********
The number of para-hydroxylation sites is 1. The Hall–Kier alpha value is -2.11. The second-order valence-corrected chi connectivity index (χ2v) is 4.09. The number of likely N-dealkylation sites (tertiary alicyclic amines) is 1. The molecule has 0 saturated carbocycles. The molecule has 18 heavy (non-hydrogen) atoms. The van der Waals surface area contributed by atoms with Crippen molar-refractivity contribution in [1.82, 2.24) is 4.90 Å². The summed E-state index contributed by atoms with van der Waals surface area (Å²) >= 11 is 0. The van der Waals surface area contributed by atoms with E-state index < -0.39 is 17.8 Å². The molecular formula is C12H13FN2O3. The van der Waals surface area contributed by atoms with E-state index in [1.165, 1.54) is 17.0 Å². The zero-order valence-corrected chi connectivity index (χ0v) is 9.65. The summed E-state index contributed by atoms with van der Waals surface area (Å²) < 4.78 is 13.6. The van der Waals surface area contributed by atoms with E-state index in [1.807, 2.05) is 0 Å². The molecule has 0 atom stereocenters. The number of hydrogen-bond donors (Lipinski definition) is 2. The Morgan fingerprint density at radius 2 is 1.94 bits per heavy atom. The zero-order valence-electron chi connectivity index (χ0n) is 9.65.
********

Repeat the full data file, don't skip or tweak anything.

The number of para-hydroxylation sites is 1. The Hall–Kier alpha value is -2.11. The second-order valence-corrected chi connectivity index (χ2v) is 4.09. The number of likely N-dealkylation sites (tertiary alicyclic amines) is 1. The molecule has 0 saturated carbocycles. The molecule has 18 heavy (non-hydrogen) atoms. The van der Waals surface area contributed by atoms with Crippen molar-refractivity contribution in [1.82, 2.24) is 4.90 Å². The summed E-state index contributed by atoms with van der Waals surface area (Å²) >= 11 is 0. The van der Waals surface area contributed by atoms with E-state index < -0.39 is 17.8 Å². The molecular formula is C12H13FN2O3. The van der Waals surface area contributed by atoms with E-state index in [1.165, 1.54) is 17.0 Å². The zero-order valence-corrected chi connectivity index (χ0v) is 9.65. The summed E-state index contributed by atoms with van der Waals surface area (Å²) < 4.78 is 13.6. The van der Waals surface area contributed by atoms with E-state index in [1.807, 2.05) is 0 Å². The molecule has 0 atom stereocenters. The number of hydrogen-bond donors (Lipinski definition) is 2. The Morgan fingerprint density at radius 2 is 1.94 bits per heavy atom. The zero-order valence-electron chi connectivity index (χ0n) is 9.65.